Paper presented at 1995 Kigali 5 Day Conference
Survivors of the genocide

by Dr Peter Hall

1. A general health questionnaire carried out on 248 survivors of the genocide in July 1994;

2. An assessment of the psychological distress factors experienced by survivors of the genocide;

3. Information on the work of the UNICEF Trauma Project in Rwanda.


Physicians for Human Rights (UK) spent 2 weeks in July 1994 in Rwanda. As well as fact finding, one of the objectives of the mission was to carry out a survey of psychological morbidity among survivors of the genocide using the Self Report Questionnaire. This screening instrument was developed for use in primary health-care situations in the Third World by Harding et al in 1980 as part of the WHO Collaborative Study on Strategies for Extending Mental Health Care. It consists of 20 "non psychotic" and 4 "psychotic" items each of which requires simply a Yes or No response. In the administration of the survey, we omitted the "psychotic" sub scale as the questions were inappropriate to the prevailing conditions in Rwanda - one being, for instance, "do you think someone is trying to harm you".

These are the questions:-

Do you often have headaches?

Is your appetite poor?

Do you sleep badly?

Are you easily frightened?

Do your hands shake?

Do you feel nervous, tense or worried?

Is your digestion poor?

Do you have trouble thinking clearly?

Do you feel unhappy?

Do you cry more than usual?

Do you find it difficult to enjoy your daily activity?

Do you find it difficult to take decisions?

Is your daily work suffering?

Are you unable to play a useful part on life?

Have you lost interest in things?

Do you feel that you are a worthless person?

Has the thought of ending your life been in your mind?

Do you feel tired all the time?

Do you get uncomfortable feelings in your stomach?

Are you easily tired?

The Questionnaire was translated into Kinyarwanda and then subject to independent "back translation". It has previously been used in a number of studies in Africa and elsewhere. Despite some criticism about the cultural relevance of some questions in some cultures, it has proved reasonably robust. Caseness levels vary in different settings, which makes interpretation of the results difficult. Normally one would expect to administer a battery of other tests, to establish a cut off score. Clearly this was not possible with our extremely limited resources. Nonetheless, we felt it worthwhile to attempt the exercise.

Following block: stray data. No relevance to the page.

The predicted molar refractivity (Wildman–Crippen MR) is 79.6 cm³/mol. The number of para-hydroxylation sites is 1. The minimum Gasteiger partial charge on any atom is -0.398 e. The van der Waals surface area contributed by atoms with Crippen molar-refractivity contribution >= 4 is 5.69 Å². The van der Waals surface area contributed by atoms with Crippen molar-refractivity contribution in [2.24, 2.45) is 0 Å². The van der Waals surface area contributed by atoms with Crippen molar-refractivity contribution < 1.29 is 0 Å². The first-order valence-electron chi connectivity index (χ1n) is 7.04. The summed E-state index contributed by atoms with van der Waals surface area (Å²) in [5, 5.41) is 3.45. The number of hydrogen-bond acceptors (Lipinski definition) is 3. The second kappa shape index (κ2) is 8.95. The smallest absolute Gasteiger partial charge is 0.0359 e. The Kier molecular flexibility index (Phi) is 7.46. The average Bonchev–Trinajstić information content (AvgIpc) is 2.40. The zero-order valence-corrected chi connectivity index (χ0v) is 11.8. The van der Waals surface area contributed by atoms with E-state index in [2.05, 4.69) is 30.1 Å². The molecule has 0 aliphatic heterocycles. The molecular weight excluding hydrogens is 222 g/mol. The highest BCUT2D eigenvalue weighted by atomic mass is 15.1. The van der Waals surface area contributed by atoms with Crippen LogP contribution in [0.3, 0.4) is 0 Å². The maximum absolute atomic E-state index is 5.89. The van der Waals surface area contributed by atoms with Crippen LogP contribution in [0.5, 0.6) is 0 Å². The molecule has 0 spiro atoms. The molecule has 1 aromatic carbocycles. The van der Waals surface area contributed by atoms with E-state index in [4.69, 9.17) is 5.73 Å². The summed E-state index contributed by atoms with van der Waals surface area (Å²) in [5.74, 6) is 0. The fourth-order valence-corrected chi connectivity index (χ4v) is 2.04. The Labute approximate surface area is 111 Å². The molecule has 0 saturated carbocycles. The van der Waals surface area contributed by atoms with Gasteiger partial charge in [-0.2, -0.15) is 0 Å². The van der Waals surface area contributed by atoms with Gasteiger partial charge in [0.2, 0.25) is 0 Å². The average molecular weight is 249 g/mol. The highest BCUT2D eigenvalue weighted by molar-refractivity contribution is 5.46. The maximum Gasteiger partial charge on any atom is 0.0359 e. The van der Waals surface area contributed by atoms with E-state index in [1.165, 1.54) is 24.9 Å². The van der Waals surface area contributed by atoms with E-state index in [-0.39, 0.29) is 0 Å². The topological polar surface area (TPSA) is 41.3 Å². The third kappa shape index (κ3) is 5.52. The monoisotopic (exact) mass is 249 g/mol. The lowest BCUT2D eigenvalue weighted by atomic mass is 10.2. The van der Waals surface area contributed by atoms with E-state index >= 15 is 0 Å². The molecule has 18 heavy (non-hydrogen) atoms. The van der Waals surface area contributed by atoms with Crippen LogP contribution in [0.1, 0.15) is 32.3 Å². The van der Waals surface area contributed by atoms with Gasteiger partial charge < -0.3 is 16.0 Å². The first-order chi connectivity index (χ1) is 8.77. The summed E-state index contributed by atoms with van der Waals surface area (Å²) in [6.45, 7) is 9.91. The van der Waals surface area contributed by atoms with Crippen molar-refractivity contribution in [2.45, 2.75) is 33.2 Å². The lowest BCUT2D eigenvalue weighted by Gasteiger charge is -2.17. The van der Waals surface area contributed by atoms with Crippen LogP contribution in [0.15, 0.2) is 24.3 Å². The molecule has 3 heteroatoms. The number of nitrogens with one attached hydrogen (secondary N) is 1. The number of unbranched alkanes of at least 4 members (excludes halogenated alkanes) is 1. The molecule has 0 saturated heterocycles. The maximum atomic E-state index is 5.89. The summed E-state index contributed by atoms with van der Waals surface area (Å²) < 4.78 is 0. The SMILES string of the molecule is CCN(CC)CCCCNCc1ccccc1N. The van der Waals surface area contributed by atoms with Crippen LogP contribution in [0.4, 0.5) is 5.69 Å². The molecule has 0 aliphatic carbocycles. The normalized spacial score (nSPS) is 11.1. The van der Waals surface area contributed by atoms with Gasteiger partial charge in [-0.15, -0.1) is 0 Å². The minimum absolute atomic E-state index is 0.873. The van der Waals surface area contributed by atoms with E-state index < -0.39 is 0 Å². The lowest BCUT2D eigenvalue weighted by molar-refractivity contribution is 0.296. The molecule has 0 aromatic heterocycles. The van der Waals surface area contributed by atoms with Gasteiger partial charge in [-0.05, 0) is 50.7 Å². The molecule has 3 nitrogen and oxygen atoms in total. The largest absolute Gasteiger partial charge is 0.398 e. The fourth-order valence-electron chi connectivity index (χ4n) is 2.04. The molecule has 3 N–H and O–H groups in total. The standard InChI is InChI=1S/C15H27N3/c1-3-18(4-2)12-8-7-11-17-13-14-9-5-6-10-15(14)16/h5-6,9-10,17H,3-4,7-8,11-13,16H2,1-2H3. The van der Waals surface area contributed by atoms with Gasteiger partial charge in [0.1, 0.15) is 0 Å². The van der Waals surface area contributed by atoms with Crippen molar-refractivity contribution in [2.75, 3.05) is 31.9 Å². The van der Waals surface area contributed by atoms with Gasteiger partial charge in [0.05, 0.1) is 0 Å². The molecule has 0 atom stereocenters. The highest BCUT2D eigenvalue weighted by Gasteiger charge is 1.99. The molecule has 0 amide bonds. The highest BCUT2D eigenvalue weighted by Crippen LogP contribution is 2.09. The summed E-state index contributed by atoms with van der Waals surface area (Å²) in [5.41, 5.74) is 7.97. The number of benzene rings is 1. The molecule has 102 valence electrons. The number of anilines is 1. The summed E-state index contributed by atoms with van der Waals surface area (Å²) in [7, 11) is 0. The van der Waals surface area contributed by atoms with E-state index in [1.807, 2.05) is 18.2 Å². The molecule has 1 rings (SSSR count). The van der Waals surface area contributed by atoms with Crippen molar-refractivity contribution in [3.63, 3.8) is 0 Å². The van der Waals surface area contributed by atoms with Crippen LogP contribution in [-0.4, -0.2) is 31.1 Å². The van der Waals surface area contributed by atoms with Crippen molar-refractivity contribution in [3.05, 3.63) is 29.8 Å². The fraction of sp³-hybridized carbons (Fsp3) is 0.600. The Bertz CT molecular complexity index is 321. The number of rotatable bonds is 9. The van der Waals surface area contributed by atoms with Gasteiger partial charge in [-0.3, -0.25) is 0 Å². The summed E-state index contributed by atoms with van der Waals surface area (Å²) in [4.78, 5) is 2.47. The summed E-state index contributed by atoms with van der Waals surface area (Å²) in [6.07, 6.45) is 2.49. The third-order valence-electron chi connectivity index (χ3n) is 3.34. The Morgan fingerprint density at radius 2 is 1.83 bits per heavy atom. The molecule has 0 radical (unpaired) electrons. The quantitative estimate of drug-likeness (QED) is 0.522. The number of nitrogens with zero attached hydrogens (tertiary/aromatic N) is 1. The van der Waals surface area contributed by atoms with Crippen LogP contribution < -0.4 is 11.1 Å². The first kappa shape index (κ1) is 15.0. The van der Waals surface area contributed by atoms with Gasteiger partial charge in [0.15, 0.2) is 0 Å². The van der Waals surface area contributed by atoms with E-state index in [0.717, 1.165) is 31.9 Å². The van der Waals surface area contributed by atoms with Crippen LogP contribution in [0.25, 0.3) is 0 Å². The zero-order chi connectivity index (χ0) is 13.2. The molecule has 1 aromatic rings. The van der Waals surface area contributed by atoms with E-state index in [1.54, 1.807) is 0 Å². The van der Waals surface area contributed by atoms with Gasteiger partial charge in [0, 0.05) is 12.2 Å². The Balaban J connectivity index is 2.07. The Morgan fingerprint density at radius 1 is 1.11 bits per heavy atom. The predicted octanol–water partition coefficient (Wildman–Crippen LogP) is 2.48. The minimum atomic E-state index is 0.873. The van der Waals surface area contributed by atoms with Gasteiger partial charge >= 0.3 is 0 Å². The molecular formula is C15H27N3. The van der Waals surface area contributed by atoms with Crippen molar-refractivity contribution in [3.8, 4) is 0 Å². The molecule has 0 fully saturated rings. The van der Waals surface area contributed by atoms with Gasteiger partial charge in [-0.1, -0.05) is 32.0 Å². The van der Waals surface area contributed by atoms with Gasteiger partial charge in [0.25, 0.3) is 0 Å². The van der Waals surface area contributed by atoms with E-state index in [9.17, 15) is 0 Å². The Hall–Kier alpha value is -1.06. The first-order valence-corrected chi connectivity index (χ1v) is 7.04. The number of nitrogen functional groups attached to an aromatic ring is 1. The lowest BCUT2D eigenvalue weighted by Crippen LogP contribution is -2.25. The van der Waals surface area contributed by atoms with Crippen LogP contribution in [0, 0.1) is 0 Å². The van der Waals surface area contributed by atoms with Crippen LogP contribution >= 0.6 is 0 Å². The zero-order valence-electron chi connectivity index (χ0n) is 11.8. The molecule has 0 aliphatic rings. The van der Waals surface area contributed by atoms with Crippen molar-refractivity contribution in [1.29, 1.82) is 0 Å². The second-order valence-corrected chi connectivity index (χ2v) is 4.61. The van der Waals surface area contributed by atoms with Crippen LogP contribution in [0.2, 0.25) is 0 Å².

We undertook the survey in the towns of Rwamagana and Gahini, which lie southeast of Kigali. This area was chosen as representing one of the more settled parts of the country. The massacres had persisted here for only two weeks and it had been free from the conflict for nearly three months when we arrived.

Over the course of 3 days we collected responses from 248 adults and adolescents of whom 11 were RPF soldiers, the remainder being civilians, either displaced persons or inhabitants of the two towns. With only a handful of exceptions, the respondents were born within Rwanda. Few had travelled any distance prior to the onset of the genocide or the preceding conflict. We were unable truly to randomise the sample, but tried by a variety of means to obtain a representative selection.

Sixty four and a half per cent of those questioned were women, 22.2% were widowed (male & female), 48.4% were single. We believe that these proportions, which at first sight may seem very unusual, reflect the aftermath of war and genocide. From our own observations, both in the sampling area and in the other parts of Rwanda we visited, they reflect the remaining adult population well. We should stress, however, that the vast numbers of displaced traumatised children are not represented here. This is only because of the very real problem of finding a suitable instrument. It is reasonable to assume, we believe, on the basis of what we saw and heard, that they are, if anything, even worse off.

Despite a strikingly small positive response to questions about suicide and feelings of worthlessness, the overall scores were high with a mean of 9.66. Many respondents reported various somatic symptoms, with headache and GI symptoms being prominent. Others reported cognitive disturbances. Whilst the instrument does not enquire about nightmares, many reported them either spontaneously, or on further questioning about their responses. Probably the least useful questions were about work related problems. The high non response rate reflects the profound breakdown of civil society. Very few people had any opportunity for any kind of useful work, let alone the chance to pursue their previous occupation. Some comment on the overall level of psychological morbidity ought perhaps to be attempted, despite the problems sketched out above.